Savings books track debits and credits and help teach the women to control their financial futures.   Beadforlife staff members review the savings books at each sale to ensure member is on the right track.

 

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Each BeadforLife member has a savings book, where they track earnings, sales, as well as expenses out for supplies reorders, like wire, seed beads, and other items needed to make the jewelry.

 

The best $6 gift you can share with your friends, children, school teachers, and anyone you want to thank!  They come in a rainbow of colors, each a one-of-a-kind.  I have counted thousands over the years, and they never disappoint.   These bracelets represent stories of hope, and life transformation!

 

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BeadforLife’s iconic Sanyu bangle. Joy, is the meaning behind the name, and thousands of people around the world unite and connect to the women by wearing these daily and sharing the story of hope and inspiration!

 

I looked forward with anticipation to my first bead dance circle upon arrival.  I longed to join hands in celebration, and move my feet to the beat of the drums!  A traditional circle starts off every BeadforLife sale at the office, and is also used to kick off classroom meetings in the Street Business School.  Circles, song, and dance are a way of life in Uganda.  I often wish I could start dance circles at the top of any meeting!  The energy was INCREDIBLE!!!!

 

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Dance Circle begins each Bead sale at the office! Coach Rachel pictured here warming up the group. Rachel is also one trainer on the Entrepreneurial Training staff at BeadforLife.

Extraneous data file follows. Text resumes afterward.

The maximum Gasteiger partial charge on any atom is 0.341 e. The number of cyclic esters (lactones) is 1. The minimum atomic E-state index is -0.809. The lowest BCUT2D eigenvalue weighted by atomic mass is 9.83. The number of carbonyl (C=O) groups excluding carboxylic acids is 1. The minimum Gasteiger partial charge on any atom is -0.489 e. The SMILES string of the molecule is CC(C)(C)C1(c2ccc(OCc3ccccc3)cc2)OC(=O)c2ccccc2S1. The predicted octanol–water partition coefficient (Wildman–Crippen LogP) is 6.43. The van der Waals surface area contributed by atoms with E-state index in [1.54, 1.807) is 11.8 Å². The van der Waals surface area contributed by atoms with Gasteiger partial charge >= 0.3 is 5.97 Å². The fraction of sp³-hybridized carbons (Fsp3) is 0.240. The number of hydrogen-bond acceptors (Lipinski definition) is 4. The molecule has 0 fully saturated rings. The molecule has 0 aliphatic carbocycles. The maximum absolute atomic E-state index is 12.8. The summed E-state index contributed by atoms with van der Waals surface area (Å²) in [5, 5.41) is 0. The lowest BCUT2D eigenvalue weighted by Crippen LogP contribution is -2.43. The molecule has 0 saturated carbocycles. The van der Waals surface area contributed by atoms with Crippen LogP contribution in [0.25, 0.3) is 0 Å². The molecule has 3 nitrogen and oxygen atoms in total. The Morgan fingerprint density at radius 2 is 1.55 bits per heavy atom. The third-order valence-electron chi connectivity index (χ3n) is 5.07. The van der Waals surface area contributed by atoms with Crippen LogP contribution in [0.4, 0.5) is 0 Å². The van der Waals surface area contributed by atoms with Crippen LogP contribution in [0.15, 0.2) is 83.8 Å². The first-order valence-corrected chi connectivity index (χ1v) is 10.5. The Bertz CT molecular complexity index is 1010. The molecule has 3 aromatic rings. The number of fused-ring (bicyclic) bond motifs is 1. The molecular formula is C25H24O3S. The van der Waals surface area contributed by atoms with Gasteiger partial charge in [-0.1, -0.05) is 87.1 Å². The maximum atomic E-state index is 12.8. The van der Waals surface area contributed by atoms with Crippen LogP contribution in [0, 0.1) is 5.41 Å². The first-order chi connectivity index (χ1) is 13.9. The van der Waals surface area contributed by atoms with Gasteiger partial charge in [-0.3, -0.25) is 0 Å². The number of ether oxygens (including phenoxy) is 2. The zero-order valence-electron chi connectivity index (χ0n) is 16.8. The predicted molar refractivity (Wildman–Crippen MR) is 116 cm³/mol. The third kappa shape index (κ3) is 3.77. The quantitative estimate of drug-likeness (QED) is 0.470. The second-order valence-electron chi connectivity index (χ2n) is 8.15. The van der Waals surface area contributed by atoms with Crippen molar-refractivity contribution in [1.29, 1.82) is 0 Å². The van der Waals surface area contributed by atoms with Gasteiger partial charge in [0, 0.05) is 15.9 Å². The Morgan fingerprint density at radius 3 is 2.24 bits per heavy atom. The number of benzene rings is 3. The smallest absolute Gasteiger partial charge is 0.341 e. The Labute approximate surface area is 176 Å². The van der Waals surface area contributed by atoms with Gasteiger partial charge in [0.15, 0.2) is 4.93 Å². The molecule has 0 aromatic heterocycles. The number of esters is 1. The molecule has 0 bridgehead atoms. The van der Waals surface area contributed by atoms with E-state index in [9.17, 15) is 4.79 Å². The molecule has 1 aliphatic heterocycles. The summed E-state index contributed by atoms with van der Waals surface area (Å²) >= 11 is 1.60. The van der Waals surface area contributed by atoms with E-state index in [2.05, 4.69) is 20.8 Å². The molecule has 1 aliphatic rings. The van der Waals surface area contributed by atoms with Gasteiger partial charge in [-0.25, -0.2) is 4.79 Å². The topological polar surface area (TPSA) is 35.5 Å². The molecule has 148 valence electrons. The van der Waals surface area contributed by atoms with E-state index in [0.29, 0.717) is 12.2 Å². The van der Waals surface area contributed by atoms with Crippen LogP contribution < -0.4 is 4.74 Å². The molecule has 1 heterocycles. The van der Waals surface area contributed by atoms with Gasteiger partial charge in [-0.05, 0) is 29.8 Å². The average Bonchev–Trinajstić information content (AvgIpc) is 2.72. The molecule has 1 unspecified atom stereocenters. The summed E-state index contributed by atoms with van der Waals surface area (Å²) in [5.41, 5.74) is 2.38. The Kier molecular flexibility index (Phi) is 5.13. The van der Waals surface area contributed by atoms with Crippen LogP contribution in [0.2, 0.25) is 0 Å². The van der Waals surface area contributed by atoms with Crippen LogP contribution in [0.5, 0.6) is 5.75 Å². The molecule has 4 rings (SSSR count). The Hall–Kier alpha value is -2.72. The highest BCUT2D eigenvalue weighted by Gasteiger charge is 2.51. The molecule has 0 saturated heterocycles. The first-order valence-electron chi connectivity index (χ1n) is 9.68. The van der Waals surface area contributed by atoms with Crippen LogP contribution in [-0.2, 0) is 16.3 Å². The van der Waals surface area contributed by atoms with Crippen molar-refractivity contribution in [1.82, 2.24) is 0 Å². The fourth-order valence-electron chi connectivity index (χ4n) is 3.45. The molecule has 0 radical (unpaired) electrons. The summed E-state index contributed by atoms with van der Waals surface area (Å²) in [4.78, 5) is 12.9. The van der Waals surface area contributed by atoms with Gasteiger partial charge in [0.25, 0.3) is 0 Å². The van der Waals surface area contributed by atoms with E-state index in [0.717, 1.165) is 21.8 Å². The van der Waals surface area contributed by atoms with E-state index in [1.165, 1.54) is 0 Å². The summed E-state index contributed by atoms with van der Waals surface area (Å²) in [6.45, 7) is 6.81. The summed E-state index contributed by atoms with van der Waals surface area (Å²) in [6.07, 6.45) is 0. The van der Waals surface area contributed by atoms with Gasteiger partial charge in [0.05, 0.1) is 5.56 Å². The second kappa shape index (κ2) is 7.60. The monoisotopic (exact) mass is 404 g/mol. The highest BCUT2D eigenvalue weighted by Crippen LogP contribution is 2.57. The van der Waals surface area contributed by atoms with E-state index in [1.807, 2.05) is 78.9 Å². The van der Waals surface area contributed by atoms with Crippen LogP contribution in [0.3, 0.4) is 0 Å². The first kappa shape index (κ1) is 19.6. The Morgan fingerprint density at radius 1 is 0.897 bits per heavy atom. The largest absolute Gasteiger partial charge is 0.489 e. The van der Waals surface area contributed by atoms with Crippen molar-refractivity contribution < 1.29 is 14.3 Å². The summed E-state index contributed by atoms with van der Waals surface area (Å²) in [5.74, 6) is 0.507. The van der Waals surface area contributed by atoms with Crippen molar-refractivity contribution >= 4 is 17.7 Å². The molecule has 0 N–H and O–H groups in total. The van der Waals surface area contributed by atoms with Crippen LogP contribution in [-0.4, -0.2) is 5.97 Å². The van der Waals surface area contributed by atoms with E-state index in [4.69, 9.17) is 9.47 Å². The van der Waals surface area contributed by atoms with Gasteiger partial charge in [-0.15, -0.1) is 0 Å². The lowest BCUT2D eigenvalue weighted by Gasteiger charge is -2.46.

What a joy to see the incredible IMPACT BeadforLife has in the lives of so many.  Over 40,000 people have been reached through their programs in the past 11 years, and that number continues to grow exponentially, thanks to the Street Business School Program, launched 3 years ago to meet growing demand for program enrollement in a shorter period of time.

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Waiting for mom to sell her jewelry. enjoying the fruits of her hard work.

My friend Jannet, after sharing her personal story of overcoming obstacles in life.

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With Jannet Namfuka, member of “Ngenda Mumaso”- meaning moving forward.
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Ngenda Mumaso members rolling more beads while they patiently await their turn to sell.
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Joyful singing and dancing inside the drum circle.
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Winfred Meme holding baby Emerald Mulungi. BeadforLife financial staff member, Michael, calculates her total earnings for the day.
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BeadforLife member, Meme, trades partial earnings from the day for de-worming tablets for her children.
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Hope Nabweteme with Beatrice Mumaaso (right). Beatrice is a Rwandese refugee who fled with her parents to escape the genocide.